Secretary-General appeals for calm on eve of elections in Sierra Leone
On the eve of run-off presidential elections in Sierra Leone, United Nations Secretary-General Ban Ki-moon today voiced concern about violent incidents in the country and appealed to all parties to refrain from activities that could endanger stability.
Ernest Bai Koroma of the All People’s Congress and incumbent Vice-President Solomon Berewa of the Sierra Leone People’s Party are vying to replace President Ahmad Tejan Kabbah in tomorrow’s second-round poll.
A spokesperson for Mr. Ban said he is “deeply concerned about the recent incidents of harassment, intimidation and violence involving supporters of the two main Sierra Leone political parties and about the incidents of inflammatory rhetoric appearing in the local media.”
Through his spokesperson, the Secretary-General appealed to all Sierra Leonean parties and their supporters to refrain from activities that could endanger peace and stability.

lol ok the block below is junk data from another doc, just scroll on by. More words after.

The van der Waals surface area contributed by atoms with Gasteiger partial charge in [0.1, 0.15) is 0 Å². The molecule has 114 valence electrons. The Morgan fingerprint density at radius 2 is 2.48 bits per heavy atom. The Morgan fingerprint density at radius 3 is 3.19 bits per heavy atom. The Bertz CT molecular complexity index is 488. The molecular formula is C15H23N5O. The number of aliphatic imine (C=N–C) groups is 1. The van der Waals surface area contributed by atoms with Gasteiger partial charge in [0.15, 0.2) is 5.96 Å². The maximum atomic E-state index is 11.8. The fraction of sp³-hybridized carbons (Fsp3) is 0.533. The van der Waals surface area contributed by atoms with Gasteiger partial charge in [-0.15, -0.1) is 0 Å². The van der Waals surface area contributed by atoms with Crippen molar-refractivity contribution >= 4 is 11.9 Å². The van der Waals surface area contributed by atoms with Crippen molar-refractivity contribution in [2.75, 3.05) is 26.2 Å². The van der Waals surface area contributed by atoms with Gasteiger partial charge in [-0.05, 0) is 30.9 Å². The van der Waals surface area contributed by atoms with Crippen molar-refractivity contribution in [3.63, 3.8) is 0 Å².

Earlier this month, the two presidential candidates signed a communiqué on measures to try to calm tensions in Sierra Leone. In his statement today, Mr. Ban applauded “recent national and regional initiatives to bring the two remaining candidates together” and called on the people of Sierra Leone “to participate peacefully in tomorrow’s elections.”
The Secretary-General’s Executive Representative in Sierra Leone, Victor Angelo, also issued a statement calling for calm. He recalled how during last month’s vote, Sierra Leoneans “queued peacefully from as early as four in the morning to cast a vote for their future.”
Mr. Angelo voiced hope “that the same memorable, peaceful image will be visible across the country tomorrow.”
The election run-off between the two top presidential candidates will set in motion the final stages of the West African country’s first general elections since the departure of UN peacekeepers in 2005 and will mark the first time since the end of Sierra Leone’s decade-long civil war that power is due to be handed from one civilian Government to another.
“Saturday’s vote will be the culmination of a long and demanding election process that has been crucial for the stability of Sierra Leone,” said Mr. Angelo, who cautioned that “it will be the responsibility of the political parties and their supporters to respect the peace and to accept the outcome.”
The two candidates who won the highest number of votes at the 11 August polls will compete for the country’s Presidency on 8 September. Mr. Koroma took 44 per cent of the vote, against 38 per cent for Vice-President Berewa. On Saturday, a majority vote will suffice for victory.